Most carbon credits schemes set up to offset pollution are delivering 30 per cent less than first proposed, according to a new report.
Lord Stern, vice-chairman of the ratings firm IDEAglobal, will today (June 25th) launch a new ratings service similar to those on financial products for the carbon credit market.
The Carbon Ratings Agency launches the world's first independent carbon credit ratings service at the London Stock Exchange on Wednesday morning.
The CRA is the ratings subsidiary of IDEAcarbon.
Ian Johnson, chairman of IDEAcarbon and former vice-president for sustainable development at the World Bank, said the performance of the average project was likely to be probably less than 30 per cent compared to original forecasts.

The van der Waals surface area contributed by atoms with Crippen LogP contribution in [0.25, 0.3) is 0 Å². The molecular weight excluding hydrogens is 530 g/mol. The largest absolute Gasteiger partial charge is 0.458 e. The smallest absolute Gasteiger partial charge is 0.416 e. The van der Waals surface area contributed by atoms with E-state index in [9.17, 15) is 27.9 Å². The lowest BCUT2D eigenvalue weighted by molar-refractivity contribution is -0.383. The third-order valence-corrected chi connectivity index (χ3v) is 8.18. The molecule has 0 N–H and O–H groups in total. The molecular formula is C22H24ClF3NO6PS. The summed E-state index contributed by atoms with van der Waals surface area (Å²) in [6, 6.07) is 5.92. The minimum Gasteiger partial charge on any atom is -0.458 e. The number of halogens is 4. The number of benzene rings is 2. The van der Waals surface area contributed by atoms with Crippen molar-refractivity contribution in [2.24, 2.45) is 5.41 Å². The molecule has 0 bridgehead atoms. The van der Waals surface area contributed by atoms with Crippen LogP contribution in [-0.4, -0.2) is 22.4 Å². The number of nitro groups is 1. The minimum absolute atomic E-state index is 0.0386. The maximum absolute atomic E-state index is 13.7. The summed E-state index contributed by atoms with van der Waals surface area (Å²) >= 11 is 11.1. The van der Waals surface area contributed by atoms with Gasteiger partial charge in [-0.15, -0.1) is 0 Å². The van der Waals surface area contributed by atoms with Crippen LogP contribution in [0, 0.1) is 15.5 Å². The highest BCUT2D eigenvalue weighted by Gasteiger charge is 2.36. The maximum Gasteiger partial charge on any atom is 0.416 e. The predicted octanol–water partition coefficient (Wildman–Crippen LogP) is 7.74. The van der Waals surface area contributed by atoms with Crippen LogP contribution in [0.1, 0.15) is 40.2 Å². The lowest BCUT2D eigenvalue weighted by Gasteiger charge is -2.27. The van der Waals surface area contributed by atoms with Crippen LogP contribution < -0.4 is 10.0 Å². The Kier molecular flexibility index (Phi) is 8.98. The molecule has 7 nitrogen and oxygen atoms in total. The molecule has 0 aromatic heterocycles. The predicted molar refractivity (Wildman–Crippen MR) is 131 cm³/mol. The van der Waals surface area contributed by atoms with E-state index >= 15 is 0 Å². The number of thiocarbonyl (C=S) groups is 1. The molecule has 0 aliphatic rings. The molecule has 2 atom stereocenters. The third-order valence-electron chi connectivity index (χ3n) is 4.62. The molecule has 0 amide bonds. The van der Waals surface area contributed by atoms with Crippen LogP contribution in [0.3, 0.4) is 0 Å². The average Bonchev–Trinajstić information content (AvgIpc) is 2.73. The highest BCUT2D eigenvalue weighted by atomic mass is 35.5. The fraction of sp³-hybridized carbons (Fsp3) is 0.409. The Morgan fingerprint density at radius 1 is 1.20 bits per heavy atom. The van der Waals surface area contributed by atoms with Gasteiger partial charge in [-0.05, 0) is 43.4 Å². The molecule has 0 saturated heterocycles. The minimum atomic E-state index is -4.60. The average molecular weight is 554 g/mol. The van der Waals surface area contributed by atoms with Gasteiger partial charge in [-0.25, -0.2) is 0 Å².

He added that the ratings service was "a significant contribution? to improving the marketplace".
IDEAcarbon examined 25 carbon-offset projects run on a voluntary basis under the auspices of the clean development mechanism and joint implementation.
The survey found the 20 biggest credit providers - which make up three quarters of the market - are meeting predicted carbon savings.
But 300 smaller projects were delivering on average only just over 70 per cent of their predicted potential.
About 3,000 carbon-credit projects are currently up and running, with a combined worth of £6.7 billion, most at earlier stages of development.
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